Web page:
Create a Better Vision to Engage Your Employees

Sheraton Hotel
This is a guest post by Mitzi Perdue. Mitzi Perdue is a speaker, author, and businesswoman. She is the widow of Frank Perdue and daughter of Ernest Henderson, founder of the Sheraton Hotel Chain.

 

WHAT MADE THE SHERATON HOTELS GROW

My father, Ernest Henderson, built the Sheraton hotels from one hotel to more than 400 during his lifetime. As a child, I’d often ask him the secrets of how he did it, and one of his answers was, “It’s the employees at every level who make a hotel a success.”

So what did he do to create engaged, committed employees?

 

Success Tip: Employees at every level create success.

 

Create a Better Vision

The answer is he created for people a better vision of themselves.

When he’d take over a hotel, often one that had gone into bankruptcy, he’d typically make it wildly popular and profitable, usually within a couple of years. Here’s how it was done. On day one, he’d start by calling a meeting of all the hotel’s employees. They’d often be a very demoralized group, each one of them worrying that the new management would want to do some “house cleaning.” After all, if a hotel was in severe financial straights, wouldn’t it be reasonable to believe that the employees were at least partly responsible? And needed to go?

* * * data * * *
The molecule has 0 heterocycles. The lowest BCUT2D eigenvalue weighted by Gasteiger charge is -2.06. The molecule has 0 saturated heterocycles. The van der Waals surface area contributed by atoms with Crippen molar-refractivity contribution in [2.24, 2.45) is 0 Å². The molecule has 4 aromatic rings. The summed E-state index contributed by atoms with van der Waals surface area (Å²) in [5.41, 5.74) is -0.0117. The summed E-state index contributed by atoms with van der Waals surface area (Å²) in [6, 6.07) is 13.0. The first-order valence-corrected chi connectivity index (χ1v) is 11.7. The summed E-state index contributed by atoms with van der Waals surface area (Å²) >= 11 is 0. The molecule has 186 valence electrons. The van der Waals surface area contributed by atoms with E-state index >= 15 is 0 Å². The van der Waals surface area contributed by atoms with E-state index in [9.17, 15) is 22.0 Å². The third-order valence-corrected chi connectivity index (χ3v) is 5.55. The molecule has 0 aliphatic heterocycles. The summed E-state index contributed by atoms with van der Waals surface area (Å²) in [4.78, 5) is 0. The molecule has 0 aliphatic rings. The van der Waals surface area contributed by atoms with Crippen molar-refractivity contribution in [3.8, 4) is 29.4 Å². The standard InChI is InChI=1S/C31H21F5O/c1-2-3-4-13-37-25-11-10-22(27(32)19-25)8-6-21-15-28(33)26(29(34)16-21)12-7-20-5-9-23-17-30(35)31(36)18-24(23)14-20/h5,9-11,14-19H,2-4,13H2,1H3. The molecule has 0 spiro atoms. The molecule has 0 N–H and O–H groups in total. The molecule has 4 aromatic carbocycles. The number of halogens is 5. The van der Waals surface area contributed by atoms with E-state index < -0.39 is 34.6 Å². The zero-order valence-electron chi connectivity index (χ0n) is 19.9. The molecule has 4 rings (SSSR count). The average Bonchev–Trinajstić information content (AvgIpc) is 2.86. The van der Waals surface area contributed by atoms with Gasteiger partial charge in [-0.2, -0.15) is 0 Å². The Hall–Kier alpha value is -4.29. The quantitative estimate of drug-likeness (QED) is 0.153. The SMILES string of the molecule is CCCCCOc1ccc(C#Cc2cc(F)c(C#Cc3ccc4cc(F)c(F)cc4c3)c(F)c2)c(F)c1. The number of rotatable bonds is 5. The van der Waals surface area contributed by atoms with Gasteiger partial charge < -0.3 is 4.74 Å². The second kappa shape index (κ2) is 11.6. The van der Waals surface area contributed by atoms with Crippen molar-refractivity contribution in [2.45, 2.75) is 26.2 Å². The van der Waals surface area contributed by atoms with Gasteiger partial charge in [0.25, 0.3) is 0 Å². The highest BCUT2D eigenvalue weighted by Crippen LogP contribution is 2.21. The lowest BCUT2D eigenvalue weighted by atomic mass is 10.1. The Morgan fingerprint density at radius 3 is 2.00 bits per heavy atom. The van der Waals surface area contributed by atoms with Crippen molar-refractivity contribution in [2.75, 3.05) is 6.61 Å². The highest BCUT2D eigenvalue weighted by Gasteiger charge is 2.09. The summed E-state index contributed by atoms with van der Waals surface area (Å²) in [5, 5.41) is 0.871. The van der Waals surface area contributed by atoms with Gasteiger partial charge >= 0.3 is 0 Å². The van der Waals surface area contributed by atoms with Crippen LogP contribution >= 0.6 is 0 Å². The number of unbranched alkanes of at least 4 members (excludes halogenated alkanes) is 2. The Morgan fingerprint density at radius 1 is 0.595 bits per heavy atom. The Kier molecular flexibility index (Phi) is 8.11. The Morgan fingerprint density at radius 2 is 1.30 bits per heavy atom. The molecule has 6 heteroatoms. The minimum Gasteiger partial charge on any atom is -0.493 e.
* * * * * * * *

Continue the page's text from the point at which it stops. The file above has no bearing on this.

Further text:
Father’s reaction was the opposite. He believed in the employees and told them at this first meeting that he wasn’t going to fire any of them. Instead, the new management style was based on making it possible for them to show just how good they were. He’d also tell them that he knew the future success of the hotel depended on them and they were now on a winning team with a bright future.

Then, beginning that day, he’d start backing up his words with actions. Part of a hotel turnaround would be refurbishing the guest rooms and public rooms, but that was never where he first invested money when taking over a hotel.

 

Success Tip: Give people a bigger vision for themselves.